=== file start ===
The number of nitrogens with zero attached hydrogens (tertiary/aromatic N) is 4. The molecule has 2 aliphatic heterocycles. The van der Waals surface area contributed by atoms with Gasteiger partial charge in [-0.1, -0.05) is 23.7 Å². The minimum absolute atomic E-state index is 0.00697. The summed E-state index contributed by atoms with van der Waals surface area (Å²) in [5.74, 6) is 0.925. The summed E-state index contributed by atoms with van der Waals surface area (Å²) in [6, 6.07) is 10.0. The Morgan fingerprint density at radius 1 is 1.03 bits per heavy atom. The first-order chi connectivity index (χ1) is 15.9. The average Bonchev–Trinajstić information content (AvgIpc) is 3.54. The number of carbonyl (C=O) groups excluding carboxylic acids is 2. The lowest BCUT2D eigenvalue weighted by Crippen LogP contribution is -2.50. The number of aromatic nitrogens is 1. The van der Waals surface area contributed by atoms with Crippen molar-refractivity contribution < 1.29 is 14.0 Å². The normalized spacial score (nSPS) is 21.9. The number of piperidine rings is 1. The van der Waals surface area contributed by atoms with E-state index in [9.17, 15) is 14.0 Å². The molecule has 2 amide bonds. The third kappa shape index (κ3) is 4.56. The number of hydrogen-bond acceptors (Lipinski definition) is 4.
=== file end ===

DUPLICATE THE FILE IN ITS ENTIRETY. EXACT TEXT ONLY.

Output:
The number of nitrogens with zero attached hydrogens (tertiary/aromatic N) is 4. The molecule has 2 aliphatic heterocycles. The van der Waals surface area contributed by atoms with Gasteiger partial charge in [-0.1, -0.05) is 23.7 Å². The minimum absolute atomic E-state index is 0.00697. The summed E-state index contributed by atoms with van der Waals surface area (Å²) in [5.74, 6) is 0.925. The summed E-state index contributed by atoms with van der Waals surface area (Å²) in [6, 6.07) is 10.0. The Morgan fingerprint density at radius 1 is 1.03 bits per heavy atom. The first-order chi connectivity index (χ1) is 15.9. The average Bonchev–Trinajstić information content (AvgIpc) is 3.54. The number of carbonyl (C=O) groups excluding carboxylic acids is 2. The lowest BCUT2D eigenvalue weighted by Crippen LogP contribution is -2.50. The number of aromatic nitrogens is 1. The van der Waals surface area contributed by atoms with Crippen molar-refractivity contribution < 1.29 is 14.0 Å². The normalized spacial score (nSPS) is 21.9. The number of piperidine rings is 1. The van der Waals surface area contributed by atoms with E-state index in [9.17, 15) is 14.0 Å². The molecule has 2 amide bonds. The third kappa shape index (κ3) is 4.56. The number of hydrogen-bond acceptors (Lipinski definition) is 4.